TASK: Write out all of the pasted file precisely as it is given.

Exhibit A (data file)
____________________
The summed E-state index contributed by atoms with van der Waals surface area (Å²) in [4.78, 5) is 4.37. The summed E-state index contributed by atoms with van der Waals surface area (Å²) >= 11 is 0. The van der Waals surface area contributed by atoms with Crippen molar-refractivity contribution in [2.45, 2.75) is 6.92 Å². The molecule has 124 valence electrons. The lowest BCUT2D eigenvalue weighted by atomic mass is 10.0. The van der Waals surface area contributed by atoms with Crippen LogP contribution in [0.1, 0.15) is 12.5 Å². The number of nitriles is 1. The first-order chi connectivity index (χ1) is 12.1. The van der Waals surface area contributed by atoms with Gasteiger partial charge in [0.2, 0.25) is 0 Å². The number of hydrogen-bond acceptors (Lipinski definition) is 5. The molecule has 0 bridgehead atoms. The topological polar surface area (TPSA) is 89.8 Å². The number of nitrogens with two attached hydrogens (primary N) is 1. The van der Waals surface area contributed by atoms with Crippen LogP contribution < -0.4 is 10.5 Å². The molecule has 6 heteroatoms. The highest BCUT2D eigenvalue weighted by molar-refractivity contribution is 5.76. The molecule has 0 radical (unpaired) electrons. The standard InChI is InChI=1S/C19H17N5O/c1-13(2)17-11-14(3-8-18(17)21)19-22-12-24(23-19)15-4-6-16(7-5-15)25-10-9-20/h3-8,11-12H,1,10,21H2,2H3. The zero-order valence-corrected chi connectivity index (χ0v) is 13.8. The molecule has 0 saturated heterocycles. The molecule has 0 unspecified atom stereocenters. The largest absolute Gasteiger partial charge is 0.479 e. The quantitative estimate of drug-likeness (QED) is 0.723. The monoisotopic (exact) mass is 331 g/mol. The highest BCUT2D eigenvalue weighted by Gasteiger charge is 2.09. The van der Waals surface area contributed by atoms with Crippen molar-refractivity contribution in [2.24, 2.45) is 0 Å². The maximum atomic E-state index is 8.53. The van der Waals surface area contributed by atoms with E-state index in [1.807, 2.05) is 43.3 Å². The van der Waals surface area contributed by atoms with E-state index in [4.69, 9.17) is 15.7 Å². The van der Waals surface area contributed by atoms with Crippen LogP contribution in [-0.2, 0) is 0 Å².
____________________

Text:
The summed E-state index contributed by atoms with van der Waals surface area (Å²) in [4.78, 5) is 4.37. The summed E-state index contributed by atoms with van der Waals surface area (Å²) >= 11 is 0. The van der Waals surface area contributed by atoms with Crippen molar-refractivity contribution in [2.45, 2.75) is 6.92 Å². The molecule has 124 valence electrons. The lowest BCUT2D eigenvalue weighted by atomic mass is 10.0. The van der Waals surface area contributed by atoms with Crippen LogP contribution in [0.1, 0.15) is 12.5 Å². The number of nitriles is 1. The first-order chi connectivity index (χ1) is 12.1. The van der Waals surface area contributed by atoms with Gasteiger partial charge in [0.2, 0.25) is 0 Å². The number of hydrogen-bond acceptors (Lipinski definition) is 5. The molecule has 0 bridgehead atoms. The topological polar surface area (TPSA) is 89.8 Å². The number of nitrogens with two attached hydrogens (primary N) is 1. The van der Waals surface area contributed by atoms with Crippen LogP contribution < -0.4 is 10.5 Å². The molecule has 6 heteroatoms. The highest BCUT2D eigenvalue weighted by molar-refractivity contribution is 5.76. The molecule has 0 radical (unpaired) electrons. The standard InChI is InChI=1S/C19H17N5O/c1-13(2)17-11-14(3-8-18(17)21)19-22-12-24(23-19)15-4-6-16(7-5-15)25-10-9-20/h3-8,11-12H,1,10,21H2,2H3. The zero-order valence-corrected chi connectivity index (χ0v) is 13.8. The molecule has 0 saturated heterocycles. The molecule has 0 unspecified atom stereocenters. The largest absolute Gasteiger partial charge is 0.479 e. The quantitative estimate of drug-likeness (QED) is 0.723. The monoisotopic (exact) mass is 331 g/mol. The highest BCUT2D eigenvalue weighted by Gasteiger charge is 2.09. The van der Waals surface area contributed by atoms with Crippen molar-refractivity contribution in [2.24, 2.45) is 0 Å². The maximum atomic E-state index is 8.53. The van der Waals surface area contributed by atoms with E-state index in [1.807, 2.05) is 43.3 Å². The van der Waals surface area contributed by atoms with E-state index in [4.69, 9.17) is 15.7 Å². The van der Waals surface area contributed by atoms with Crippen LogP contribution in [-0.2, 0) is 0 Å².